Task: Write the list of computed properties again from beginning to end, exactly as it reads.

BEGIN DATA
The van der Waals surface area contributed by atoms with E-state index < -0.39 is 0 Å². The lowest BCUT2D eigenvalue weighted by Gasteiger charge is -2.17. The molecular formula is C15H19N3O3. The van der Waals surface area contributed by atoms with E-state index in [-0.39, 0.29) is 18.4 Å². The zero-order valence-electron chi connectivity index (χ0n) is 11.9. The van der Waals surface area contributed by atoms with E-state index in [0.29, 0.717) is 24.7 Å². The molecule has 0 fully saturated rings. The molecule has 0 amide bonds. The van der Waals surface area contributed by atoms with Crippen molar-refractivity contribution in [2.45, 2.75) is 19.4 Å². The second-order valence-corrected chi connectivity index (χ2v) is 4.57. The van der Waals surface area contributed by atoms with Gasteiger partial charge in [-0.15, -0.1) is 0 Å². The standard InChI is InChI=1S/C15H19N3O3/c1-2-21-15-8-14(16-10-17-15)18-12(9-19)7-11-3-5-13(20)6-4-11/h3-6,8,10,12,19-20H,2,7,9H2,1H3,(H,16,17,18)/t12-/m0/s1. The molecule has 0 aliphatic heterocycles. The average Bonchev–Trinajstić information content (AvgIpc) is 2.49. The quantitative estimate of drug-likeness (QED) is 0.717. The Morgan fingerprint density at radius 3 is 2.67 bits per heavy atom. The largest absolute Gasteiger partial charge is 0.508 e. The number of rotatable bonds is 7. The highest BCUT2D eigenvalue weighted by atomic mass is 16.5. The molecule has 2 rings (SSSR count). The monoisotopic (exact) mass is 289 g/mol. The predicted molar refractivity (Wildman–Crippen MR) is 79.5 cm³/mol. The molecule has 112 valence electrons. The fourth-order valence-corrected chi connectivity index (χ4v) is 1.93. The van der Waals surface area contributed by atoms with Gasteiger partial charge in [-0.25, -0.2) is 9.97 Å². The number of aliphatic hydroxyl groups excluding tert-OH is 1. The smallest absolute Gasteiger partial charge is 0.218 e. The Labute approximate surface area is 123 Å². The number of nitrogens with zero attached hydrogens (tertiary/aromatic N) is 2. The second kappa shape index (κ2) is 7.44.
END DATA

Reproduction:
The van der Waals surface area contributed by atoms with E-state index < -0.39 is 0 Å². The lowest BCUT2D eigenvalue weighted by Gasteiger charge is -2.17. The molecular formula is C15H19N3O3. The van der Waals surface area contributed by atoms with E-state index in [-0.39, 0.29) is 18.4 Å². The zero-order valence-electron chi connectivity index (χ0n) is 11.9. The van der Waals surface area contributed by atoms with E-state index in [0.29, 0.717) is 24.7 Å². The molecule has 0 fully saturated rings. The molecule has 0 amide bonds. The van der Waals surface area contributed by atoms with Crippen molar-refractivity contribution in [2.45, 2.75) is 19.4 Å². The second-order valence-corrected chi connectivity index (χ2v) is 4.57. The van der Waals surface area contributed by atoms with Gasteiger partial charge in [-0.15, -0.1) is 0 Å². The standard InChI is InChI=1S/C15H19N3O3/c1-2-21-15-8-14(16-10-17-15)18-12(9-19)7-11-3-5-13(20)6-4-11/h3-6,8,10,12,19-20H,2,7,9H2,1H3,(H,16,17,18)/t12-/m0/s1. The molecule has 0 aliphatic heterocycles. The average Bonchev–Trinajstić information content (AvgIpc) is 2.49. The quantitative estimate of drug-likeness (QED) is 0.717. The Morgan fingerprint density at radius 3 is 2.67 bits per heavy atom. The largest absolute Gasteiger partial charge is 0.508 e. The number of rotatable bonds is 7. The highest BCUT2D eigenvalue weighted by atomic mass is 16.5. The molecule has 2 rings (SSSR count). The monoisotopic (exact) mass is 289 g/mol. The predicted molar refractivity (Wildman–Crippen MR) is 79.5 cm³/mol. The molecule has 112 valence electrons. The fourth-order valence-corrected chi connectivity index (χ4v) is 1.93. The van der Waals surface area contributed by atoms with Gasteiger partial charge in [-0.25, -0.2) is 9.97 Å². The number of aliphatic hydroxyl groups excluding tert-OH is 1. The smallest absolute Gasteiger partial charge is 0.218 e. The Labute approximate surface area is 123 Å². The number of nitrogens with zero attached hydrogens (tertiary/aromatic N) is 2. The second kappa shape index (κ2) is 7.44.